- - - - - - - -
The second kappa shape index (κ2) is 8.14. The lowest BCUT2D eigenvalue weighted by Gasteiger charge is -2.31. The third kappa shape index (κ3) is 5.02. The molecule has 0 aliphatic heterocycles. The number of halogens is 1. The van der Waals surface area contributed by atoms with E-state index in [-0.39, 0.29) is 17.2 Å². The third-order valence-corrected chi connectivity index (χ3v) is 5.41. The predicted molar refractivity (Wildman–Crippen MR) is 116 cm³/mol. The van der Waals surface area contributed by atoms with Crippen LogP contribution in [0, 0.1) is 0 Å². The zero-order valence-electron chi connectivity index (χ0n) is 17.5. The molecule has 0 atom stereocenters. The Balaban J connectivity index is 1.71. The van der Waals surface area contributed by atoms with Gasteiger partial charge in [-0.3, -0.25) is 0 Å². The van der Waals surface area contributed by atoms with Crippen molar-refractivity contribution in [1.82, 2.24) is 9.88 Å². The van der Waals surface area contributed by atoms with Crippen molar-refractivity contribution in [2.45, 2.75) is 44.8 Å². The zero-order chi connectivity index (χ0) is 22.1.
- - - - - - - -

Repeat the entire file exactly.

The second kappa shape index (κ2) is 8.14. The lowest BCUT2D eigenvalue weighted by Gasteiger charge is -2.31. The third kappa shape index (κ3) is 5.02. The molecule has 0 aliphatic heterocycles. The number of halogens is 1. The van der Waals surface area contributed by atoms with E-state index in [-0.39, 0.29) is 17.2 Å². The third-order valence-corrected chi connectivity index (χ3v) is 5.41. The predicted molar refractivity (Wildman–Crippen MR) is 116 cm³/mol. The van der Waals surface area contributed by atoms with Crippen LogP contribution in [0, 0.1) is 0 Å². The zero-order valence-electron chi connectivity index (χ0n) is 17.5. The molecule has 0 atom stereocenters. The Balaban J connectivity index is 1.71. The van der Waals surface area contributed by atoms with Gasteiger partial charge in [-0.3, -0.25) is 0 Å². The van der Waals surface area contributed by atoms with Crippen molar-refractivity contribution in [1.82, 2.24) is 9.88 Å². The van der Waals surface area contributed by atoms with Crippen molar-refractivity contribution in [2.45, 2.75) is 44.8 Å². The zero-order chi connectivity index (χ0) is 22.1.